The ultimate goal of the study is to provide an imaging tool to detect the earliest signs of glaucoma before clinically visible damage occurs to the retinal nerve fiber layer (RNFL). Studies have shown that the optical reflectance of the damaged RNFL at short wavelength (<560nm) is reduced much more than that at long wavelength, which provides spectral contrast for imaging the earliest damage to the RNFL. To image the spectral contrast we built a dual-band spectral-domain optical coherence tomography (SD-OCT) centered at 808nm (NIR) and 415nm (VIS). The light at the two bands was provided by the fundamental and frequency-doubled outputs of a broadband Ti:Sapphire laser. The depth resolution of the NIR and VIS OCT systems are 4.7µm and 12.2µm in the air, respectively. The system was applied to imaging the rat retina in vivo. Significantly different appearances between the OCT cross sectional images at the two bands were observed. The ratio of the light reflected from the RNFL over that reflected from the entire retina at the two bands were quantitatively compared. The experimental results showed that the dual-band OCT system is feasible for imaging the spectral contrasts of the RNFL.
© 2011 OSA
Glaucoma, one of the leading causes of irreversible blindness worldwide, occurs when the retinal ganglion cells and their axons in the retinal nerve fiber layer (RNFL) and optic nerve degenerate in a characteristic and identifiable pattern called glaucomatous optic neuropathy (recently reviewed in Ref. 1). Untreated glaucoma may lead to permanent loss of vision, which motivates attempts to detect the earliest signs of the disease. Early diagnosis will permit early medical intervention to prevent vision loss. Current clinical methods for glaucoma diagnosis detect degenerative damage after it has already occurred, either structural damage (tissue loss in the optic disc, RNFL or macula) or functional damage (loss of visual sensitivity). Some data suggest that structural damage can occur many years before detectable loss of visual sensitivity  and a variety of optical approaches to structural assessment have been pursued. In particular, recent advances in optical coherence tomography (OCT) for glaucoma diagnosis have mostly focused on structural measurements .
In the case of the RNFL, some clinical and laboratory methods have progressed beyond the measurement of structure to the assessment of the optical properties of the tissue. For example, the commercially available technology of scanning laser polarimetry uses retardation by RNFL birefringence as a measure of RNFL integrity . The optical properties of the RNFL depend on axonal structure at the submicroscopic level; its birefringence, for example, arises from parallel intracellular fibrils called microtubules [5–8]. Importantly, studies of the RNFL in a rat model of glaucoma show that the axonal cytoskeleton can change before the decrease in RNFL thickness [9,10] and in pilot studies we used high resolution small animal OCT operating at a center wavelength of 830 nm to confirm that there was no decrease in the RNFL thickness measured in vivo for the same rats (data unpublished). Even more promising, RNFL reflectance can decline before histologically detectable change in the axonal cytoskeleton . Thus, the measurement of RNFL optical properties may allow a means to detect changes in cellular substructure that occur before axonal degeneration. This in turn could lead to diagnostic methods that reveal a therapeutic window during which permanent damage might be prevented.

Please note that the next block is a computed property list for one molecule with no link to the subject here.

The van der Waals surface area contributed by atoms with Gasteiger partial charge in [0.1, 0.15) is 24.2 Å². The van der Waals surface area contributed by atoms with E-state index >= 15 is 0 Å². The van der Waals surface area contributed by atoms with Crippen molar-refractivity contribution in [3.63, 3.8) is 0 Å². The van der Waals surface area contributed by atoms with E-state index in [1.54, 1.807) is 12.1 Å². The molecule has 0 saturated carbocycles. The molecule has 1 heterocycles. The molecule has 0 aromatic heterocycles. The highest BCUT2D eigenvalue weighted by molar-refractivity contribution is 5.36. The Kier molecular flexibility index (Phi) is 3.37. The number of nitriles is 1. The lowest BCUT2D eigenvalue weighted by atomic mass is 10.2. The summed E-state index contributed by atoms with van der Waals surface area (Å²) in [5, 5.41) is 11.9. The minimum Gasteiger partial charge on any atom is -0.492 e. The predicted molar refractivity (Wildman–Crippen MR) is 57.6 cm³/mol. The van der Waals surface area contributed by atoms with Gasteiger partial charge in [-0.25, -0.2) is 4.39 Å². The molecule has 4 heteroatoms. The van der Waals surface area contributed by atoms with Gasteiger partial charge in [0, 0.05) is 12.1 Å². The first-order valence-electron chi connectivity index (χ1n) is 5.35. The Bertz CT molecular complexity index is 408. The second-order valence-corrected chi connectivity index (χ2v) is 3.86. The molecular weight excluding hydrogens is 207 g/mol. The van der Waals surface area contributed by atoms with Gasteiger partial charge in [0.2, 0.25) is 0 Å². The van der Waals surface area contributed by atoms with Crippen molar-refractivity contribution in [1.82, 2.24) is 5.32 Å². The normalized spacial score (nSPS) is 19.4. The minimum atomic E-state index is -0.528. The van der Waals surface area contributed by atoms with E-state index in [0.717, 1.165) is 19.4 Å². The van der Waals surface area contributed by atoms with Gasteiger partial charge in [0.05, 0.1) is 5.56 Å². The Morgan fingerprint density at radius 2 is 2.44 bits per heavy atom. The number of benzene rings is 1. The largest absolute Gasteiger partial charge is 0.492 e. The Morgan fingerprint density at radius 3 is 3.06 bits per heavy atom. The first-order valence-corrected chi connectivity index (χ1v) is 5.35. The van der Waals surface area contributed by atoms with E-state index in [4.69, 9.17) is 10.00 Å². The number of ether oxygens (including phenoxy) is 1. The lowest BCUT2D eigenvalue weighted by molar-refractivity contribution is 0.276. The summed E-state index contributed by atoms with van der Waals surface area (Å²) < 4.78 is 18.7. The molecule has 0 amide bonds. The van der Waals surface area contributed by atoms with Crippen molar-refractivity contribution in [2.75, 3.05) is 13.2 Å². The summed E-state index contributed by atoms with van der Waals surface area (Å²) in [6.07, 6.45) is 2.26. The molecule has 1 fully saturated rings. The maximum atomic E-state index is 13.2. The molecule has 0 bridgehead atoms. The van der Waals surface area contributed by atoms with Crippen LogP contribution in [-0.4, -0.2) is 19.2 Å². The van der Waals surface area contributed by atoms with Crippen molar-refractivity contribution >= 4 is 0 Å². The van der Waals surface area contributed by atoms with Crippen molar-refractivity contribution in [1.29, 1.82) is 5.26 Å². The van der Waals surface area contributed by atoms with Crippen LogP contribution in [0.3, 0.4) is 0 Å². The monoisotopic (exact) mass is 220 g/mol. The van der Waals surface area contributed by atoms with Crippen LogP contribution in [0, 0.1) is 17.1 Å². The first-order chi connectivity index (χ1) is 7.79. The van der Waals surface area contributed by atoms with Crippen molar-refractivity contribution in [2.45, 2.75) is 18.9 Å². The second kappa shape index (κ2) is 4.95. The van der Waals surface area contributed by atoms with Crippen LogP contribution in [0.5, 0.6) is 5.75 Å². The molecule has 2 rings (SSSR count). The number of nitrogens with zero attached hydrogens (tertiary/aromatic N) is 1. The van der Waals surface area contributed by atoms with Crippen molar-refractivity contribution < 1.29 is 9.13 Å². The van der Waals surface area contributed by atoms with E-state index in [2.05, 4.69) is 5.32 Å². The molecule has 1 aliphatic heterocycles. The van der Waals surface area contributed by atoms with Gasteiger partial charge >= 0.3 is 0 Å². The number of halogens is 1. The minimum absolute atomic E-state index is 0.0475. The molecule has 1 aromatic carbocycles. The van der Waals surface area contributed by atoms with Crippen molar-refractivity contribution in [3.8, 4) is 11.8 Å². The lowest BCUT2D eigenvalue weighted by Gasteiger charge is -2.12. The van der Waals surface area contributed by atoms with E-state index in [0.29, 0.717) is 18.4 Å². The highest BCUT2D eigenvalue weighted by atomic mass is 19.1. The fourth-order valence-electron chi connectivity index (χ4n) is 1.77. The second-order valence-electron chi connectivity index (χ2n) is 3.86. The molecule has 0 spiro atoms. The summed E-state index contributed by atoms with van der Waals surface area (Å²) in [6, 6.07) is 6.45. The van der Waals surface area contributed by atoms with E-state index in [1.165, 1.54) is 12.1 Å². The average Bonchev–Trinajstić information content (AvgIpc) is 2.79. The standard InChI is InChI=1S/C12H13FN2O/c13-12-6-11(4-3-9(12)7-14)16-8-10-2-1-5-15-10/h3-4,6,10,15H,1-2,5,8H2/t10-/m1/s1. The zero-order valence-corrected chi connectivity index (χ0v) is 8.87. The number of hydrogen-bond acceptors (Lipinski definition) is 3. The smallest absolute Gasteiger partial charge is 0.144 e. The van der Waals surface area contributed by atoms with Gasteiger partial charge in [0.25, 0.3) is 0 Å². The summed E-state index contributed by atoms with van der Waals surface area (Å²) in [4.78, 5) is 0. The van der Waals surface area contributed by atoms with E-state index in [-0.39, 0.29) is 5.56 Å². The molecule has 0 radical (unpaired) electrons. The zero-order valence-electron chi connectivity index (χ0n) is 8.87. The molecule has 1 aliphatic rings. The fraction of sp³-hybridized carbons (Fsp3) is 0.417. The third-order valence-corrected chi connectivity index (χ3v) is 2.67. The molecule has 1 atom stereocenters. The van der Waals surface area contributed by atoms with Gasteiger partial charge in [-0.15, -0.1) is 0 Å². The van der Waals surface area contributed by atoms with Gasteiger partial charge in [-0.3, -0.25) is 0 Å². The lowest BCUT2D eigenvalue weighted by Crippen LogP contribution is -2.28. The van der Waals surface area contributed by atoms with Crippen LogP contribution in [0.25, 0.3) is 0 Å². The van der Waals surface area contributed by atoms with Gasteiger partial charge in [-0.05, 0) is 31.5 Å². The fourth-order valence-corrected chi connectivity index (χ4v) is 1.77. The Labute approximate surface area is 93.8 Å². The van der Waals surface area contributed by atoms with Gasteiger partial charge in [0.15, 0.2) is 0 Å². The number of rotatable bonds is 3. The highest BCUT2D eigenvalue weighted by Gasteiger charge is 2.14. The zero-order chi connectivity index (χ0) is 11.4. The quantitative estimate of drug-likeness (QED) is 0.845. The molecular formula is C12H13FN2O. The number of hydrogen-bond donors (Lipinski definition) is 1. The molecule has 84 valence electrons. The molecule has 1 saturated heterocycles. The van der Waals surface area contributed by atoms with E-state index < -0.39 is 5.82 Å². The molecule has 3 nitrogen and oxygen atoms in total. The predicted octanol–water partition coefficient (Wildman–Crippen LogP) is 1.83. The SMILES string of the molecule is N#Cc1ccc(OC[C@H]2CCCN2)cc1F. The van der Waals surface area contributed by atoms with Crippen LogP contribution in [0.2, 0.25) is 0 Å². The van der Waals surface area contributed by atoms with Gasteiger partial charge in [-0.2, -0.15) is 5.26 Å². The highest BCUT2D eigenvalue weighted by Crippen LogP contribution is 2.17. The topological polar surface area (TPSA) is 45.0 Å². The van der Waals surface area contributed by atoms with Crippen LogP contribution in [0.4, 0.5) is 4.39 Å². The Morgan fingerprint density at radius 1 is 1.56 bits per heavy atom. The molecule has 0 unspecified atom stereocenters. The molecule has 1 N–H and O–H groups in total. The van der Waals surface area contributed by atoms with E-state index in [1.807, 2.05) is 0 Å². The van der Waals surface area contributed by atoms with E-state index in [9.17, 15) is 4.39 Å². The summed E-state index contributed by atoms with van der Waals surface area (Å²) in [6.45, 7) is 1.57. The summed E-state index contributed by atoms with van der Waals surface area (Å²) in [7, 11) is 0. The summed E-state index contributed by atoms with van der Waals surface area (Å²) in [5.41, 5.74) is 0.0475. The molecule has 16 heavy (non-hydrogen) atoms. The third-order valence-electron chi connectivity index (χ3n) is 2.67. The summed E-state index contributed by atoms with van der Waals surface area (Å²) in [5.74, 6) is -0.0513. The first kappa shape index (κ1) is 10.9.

The RNFL reflectance at all wavelengths arises from light scattering by cylindrical structures, with RNFL reflectance spectra suggesting the presence of at least two scattering mechanisms . The spectra can be fit by a model where the reflectance at wavelengths shorter than 570 nm comes from cylinders with diameters much smaller than the wavelength, but the reflectance at wavelengths longer than ~680 nm comes from cylinders with effective diameters of 350 nm to 900 nm. A recent report showed that the RNFL reflectance in the rat glaucoma model also demonstrated spectral changes; at short wavelengths (< 560nm) the reflectance of the affected RNFL decreased much more than at long wavelengths . This result suggests that the subtle structural alteration of axons in early glaucoma produces a wavelength dependent change in the RNFL reflectance.
In conventional ophthalmic OCT, the RNFL appears as a brightly reflecting layer. Because the light sources used in ophthalmic OCT systems are in the near infrared (NIR), the detected light from the RNFL should come mainly from scattering by thick cylindrical structures, making NIR OCT intrinsically insensitive to the very early changes seen in the rat model of glaucoma. If we shift the wavelength of the OCT to the visible (shorter than 570 nm), however, the changes to the thin cylindrical structures may be detectable. Ideally, an OCT system that covers both long and short wavelengths should be able to image contributions from both the thin and thick cylindrical structures in the nerve fibers. To test this hypothesis, an OCT system working in the visible spectrum (preferably at a center wavelength < 500 nm) is needed.